In 1992 she sang her first Olympia in Offenbach’s Contes d’Hoffmann at Paris’s Opéra Bastille in a staging by Roman Polanski. The next year she was invited to the Vienna Staatsoper to sing Blondchen (Die Entführung aus dem Serail). In 1993 she was Olympia in the opening production for the rebuilt Opéra de Lyon and by 2001 she had performed the role in eight different stagings of Hoffmann, including her debut appearance at La Scala. The 1990s also brought the Queen of the Night at Aix-en-Provence, Ophélie (Hamlet) in Geneva (she also sang the role at London’s Royal Opera House and at Barceona’s Liceo in 2003, where the production was filmed for DVD), Aminta (Die schweigsame Frau) in Vienna, Fiakermilli (Arabella) for her debut at the New York Met, which was soon followed by Olympia and Zerbinetta, Lakmé at Paris’ Opéra Comique (she recorded the role for EMI Classics with Michel Plasson), Eurydice in Offenbach’s Orphée aux Enfers in Lyons (also recorded for EMI Classics), and, in Paris, Morgana in Handel’s Alcina and the title role in Stravinsky’s Le Rossignol (also to be seen on DVD). Conductors for these appearances included Pierre Boulez, James Levine, James Conlon, William Christie and Marc Minkowski.
In 2001 the soprano’s career entered a new phase when she realised a long-held ambition to perform Donizetti’s Lucia di Lammermoor, a role she subsequently sang in 2004 in Chicago, in 2006 at the Bastille in a powerful staging by Andrei Serban, and in a new production for the opening of the New York Metropolitan’s 2007-8 season on 24th September 2007, which was broadcast on a giant screens at Lincoln Centre and Times Square. She also recorded the French version of the opera. More Donizetti, La Fille du régiment, provided a triumph for her in 2007 in Laurent Pelly’s witty staging in London, Vienna and New York. The British performances led to a Laurence Olivier Award for Outstanding Achievement in Opera for Dessay, and to a DVD-release which has proved an international bestseller.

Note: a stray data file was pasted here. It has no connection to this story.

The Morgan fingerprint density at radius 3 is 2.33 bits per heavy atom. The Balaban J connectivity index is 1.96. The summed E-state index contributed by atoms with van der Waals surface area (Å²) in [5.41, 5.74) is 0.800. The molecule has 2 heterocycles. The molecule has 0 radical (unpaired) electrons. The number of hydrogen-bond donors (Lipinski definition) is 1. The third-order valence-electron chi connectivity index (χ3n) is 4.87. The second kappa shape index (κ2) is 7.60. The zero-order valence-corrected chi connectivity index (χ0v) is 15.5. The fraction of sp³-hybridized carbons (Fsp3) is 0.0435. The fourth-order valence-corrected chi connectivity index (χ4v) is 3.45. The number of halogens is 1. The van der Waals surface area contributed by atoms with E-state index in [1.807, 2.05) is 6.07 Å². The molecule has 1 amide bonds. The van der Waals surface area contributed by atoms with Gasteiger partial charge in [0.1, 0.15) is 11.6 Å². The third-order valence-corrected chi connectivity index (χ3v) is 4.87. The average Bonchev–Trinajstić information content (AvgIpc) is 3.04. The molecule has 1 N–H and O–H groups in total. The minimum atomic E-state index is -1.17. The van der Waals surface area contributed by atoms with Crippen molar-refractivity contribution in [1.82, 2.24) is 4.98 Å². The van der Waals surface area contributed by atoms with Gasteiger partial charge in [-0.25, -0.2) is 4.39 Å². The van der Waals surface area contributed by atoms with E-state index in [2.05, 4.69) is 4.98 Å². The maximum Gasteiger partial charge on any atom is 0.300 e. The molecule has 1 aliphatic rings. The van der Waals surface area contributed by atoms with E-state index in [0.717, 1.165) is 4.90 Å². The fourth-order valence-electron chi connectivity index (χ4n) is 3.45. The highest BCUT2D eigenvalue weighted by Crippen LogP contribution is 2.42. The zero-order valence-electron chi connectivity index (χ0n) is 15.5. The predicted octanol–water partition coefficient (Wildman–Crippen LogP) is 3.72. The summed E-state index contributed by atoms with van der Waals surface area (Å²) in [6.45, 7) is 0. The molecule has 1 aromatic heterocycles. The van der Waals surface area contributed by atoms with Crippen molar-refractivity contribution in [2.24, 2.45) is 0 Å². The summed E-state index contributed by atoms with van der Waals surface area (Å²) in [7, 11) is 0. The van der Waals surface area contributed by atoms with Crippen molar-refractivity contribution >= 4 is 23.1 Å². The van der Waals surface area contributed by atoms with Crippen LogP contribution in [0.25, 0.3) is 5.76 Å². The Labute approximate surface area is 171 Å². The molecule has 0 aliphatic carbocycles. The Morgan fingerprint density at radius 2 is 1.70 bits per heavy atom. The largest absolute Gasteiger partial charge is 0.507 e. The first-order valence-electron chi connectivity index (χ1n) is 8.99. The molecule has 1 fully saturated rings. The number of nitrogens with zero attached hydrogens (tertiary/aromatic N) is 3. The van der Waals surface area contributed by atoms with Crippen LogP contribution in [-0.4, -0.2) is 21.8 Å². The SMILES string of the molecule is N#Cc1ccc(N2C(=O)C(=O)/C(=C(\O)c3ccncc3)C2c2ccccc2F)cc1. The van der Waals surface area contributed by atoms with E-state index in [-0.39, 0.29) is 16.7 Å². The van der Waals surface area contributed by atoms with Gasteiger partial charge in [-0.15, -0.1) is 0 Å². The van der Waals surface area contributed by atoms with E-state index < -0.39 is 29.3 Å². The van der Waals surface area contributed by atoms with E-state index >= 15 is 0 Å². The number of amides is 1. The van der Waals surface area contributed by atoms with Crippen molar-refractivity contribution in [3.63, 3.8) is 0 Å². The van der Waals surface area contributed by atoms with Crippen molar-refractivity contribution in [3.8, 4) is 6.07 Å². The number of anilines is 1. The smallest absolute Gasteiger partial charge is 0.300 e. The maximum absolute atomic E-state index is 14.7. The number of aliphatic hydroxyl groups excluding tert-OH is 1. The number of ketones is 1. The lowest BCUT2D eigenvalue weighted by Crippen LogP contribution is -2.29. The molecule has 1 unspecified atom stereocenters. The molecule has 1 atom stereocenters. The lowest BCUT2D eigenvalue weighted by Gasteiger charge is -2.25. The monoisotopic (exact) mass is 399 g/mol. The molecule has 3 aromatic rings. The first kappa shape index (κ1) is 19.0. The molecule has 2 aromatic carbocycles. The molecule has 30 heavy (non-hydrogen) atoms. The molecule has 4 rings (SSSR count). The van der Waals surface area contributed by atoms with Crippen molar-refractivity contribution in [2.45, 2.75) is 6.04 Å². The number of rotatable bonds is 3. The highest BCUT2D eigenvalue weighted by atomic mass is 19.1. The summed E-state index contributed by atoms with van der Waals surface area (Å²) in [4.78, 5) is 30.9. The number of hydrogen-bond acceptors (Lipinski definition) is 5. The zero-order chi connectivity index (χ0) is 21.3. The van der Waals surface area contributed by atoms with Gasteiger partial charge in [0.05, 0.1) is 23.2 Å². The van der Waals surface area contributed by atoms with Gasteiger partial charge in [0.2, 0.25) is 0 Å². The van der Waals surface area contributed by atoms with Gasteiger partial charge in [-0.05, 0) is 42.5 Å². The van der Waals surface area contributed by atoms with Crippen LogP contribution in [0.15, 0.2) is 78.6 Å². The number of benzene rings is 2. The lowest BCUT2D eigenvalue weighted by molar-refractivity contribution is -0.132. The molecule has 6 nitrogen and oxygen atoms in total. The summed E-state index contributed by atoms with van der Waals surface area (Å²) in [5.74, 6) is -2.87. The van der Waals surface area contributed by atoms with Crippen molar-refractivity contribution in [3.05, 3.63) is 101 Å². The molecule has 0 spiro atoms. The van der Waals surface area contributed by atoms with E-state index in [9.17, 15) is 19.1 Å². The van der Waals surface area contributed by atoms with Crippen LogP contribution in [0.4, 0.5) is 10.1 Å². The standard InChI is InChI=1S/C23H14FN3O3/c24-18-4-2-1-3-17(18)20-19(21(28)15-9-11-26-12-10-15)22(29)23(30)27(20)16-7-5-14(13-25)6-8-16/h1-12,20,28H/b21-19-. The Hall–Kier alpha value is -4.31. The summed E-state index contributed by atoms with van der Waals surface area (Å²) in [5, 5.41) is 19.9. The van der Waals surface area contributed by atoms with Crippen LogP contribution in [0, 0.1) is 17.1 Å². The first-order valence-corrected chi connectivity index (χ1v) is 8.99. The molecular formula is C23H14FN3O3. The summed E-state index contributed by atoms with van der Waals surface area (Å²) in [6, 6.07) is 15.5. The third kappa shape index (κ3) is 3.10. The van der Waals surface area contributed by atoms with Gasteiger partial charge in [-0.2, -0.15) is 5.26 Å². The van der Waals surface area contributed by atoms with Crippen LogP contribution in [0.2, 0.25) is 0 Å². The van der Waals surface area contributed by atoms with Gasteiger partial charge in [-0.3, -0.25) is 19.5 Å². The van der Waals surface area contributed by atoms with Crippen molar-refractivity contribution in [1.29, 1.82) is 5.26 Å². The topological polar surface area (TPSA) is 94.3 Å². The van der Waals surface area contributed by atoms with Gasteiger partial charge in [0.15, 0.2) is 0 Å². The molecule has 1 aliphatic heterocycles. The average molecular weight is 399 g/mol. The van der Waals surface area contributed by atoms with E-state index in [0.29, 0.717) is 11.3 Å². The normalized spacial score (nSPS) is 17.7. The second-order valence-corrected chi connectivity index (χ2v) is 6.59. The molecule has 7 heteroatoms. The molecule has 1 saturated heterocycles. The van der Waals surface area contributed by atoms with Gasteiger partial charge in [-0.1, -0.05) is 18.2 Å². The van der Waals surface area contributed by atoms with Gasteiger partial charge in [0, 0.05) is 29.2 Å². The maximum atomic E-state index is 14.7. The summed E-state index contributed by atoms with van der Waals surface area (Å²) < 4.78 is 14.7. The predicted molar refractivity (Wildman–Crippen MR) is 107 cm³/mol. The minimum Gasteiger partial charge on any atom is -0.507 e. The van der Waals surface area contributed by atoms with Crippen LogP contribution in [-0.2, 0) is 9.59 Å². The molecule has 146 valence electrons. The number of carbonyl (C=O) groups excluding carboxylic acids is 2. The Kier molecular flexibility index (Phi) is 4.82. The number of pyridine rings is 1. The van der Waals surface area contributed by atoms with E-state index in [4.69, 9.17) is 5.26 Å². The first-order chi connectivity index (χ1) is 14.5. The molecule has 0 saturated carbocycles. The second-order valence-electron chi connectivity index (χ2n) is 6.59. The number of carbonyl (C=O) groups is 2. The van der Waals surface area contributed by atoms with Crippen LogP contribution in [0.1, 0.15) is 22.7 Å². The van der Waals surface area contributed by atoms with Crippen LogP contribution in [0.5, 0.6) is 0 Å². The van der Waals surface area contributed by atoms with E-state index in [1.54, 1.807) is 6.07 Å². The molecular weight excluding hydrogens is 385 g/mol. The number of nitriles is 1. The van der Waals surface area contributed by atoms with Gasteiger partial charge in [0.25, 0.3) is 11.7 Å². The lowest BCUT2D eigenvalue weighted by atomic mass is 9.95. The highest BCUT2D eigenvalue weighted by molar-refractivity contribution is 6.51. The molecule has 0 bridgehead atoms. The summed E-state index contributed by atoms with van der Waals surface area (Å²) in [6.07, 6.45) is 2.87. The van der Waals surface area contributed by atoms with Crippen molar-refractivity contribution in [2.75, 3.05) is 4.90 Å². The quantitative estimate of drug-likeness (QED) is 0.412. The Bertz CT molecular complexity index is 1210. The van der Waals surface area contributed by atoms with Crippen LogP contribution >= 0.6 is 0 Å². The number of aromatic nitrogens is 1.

In 2008 Natalie Dessay returned to the Metropolitan for revivals of Lucia and of La Fille du régiment, which was broadcast live in high definition to hundreds of cinemas around the world. In the autumn of the same year she triumphed as Manon (a role she first sang in Geneva in 2004) at Chicago Lyric Opera opposite Jonas Kaufmann as Des Grieux; this was in David McVicar’s production of Massenet’s opera, also staged in Barcelona, where it was recorded for DVD with Rolando Villazón as Des Grieux.
January 2009 brought Natalie Dessay’s first Mélisande at the Theater an der Wien in Vienna, directed by Laurent Pelly (a DVD of this Pelléas et Mélisande was released in November 2009). More firsts followed in 2009 with Violetta in the summer in Santa Fe and Musetta at the Opéra de Paris in the autumn. In 2010, Paris mounted a new production of La Sonnambula for Dessay, six years after her first appearances as Bellini’s heroine in Santa Fe; her interpretation of Amina was recorded during concert performances in Lyon in November 2006 and released in autumn 2007. In 2009 Dessay assumed the role of Amina again, this time in a new production at the Metropolitan Opera. Another new production of La sonnambula, seen in both Paris and Vienna, followed in 2010. 2011 brought her first Cleopatra in Handel’s Giulio Cesare, again at the Opéra de Paris, in a staging conducted by Laurent Pelly and conducted by Dessay’s frequent colleague Emmanuelle Haim. In summer 2011, the Aix-en-Provence Festival brought Dessay in a new production of La traviata.
Natalie Dessay signed her first exclusive contract with EMI Classics in 1994 and, in addition to the recordings already mentioned, her catalogue includes discs of Mozart (a collection of arias and his Mass in C minor), songs and arias by Strauss, works by Monteverdi Bach and Handel (including a disc of arias from Giulio Cesare), all conducted by Emmanuelle Haïm, and collections of Italian arias, French arias and vocalises. Her 2-CD and DVD compilations Le Miracle d’une voix, released in 2006, have proved an enormous success, selling over 250,000 copies and showcasing her range of achievement as an artist.